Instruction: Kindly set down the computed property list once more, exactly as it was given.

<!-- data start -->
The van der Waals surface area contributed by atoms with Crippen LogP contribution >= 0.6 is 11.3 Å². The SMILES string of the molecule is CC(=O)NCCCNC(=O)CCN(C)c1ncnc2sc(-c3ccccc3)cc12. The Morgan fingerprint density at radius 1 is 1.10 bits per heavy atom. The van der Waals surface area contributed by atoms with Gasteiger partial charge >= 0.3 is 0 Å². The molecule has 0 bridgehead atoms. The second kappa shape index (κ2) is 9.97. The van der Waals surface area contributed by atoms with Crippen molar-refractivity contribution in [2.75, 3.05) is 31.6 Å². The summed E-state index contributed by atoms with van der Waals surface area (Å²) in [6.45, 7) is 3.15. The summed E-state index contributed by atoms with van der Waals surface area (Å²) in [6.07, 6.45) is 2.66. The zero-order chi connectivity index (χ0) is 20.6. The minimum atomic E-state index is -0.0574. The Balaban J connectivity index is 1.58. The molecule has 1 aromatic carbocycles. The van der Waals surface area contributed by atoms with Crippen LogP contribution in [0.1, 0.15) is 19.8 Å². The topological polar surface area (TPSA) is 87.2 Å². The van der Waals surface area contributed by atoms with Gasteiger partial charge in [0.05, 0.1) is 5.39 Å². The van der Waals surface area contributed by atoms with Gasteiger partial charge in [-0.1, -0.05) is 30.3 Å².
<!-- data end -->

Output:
The van der Waals surface area contributed by atoms with Crippen LogP contribution >= 0.6 is 11.3 Å². The SMILES string of the molecule is CC(=O)NCCCNC(=O)CCN(C)c1ncnc2sc(-c3ccccc3)cc12. The Morgan fingerprint density at radius 1 is 1.10 bits per heavy atom. The van der Waals surface area contributed by atoms with Gasteiger partial charge >= 0.3 is 0 Å². The molecule has 0 bridgehead atoms. The second kappa shape index (κ2) is 9.97. The van der Waals surface area contributed by atoms with Crippen molar-refractivity contribution in [2.75, 3.05) is 31.6 Å². The summed E-state index contributed by atoms with van der Waals surface area (Å²) in [6.45, 7) is 3.15. The summed E-state index contributed by atoms with van der Waals surface area (Å²) in [6.07, 6.45) is 2.66. The zero-order chi connectivity index (χ0) is 20.6. The minimum atomic E-state index is -0.0574. The Balaban J connectivity index is 1.58. The molecule has 1 aromatic carbocycles. The van der Waals surface area contributed by atoms with Crippen LogP contribution in [0.1, 0.15) is 19.8 Å². The topological polar surface area (TPSA) is 87.2 Å². The van der Waals surface area contributed by atoms with Gasteiger partial charge in [0.05, 0.1) is 5.39 Å². The van der Waals surface area contributed by atoms with Gasteiger partial charge in [-0.1, -0.05) is 30.3 Å².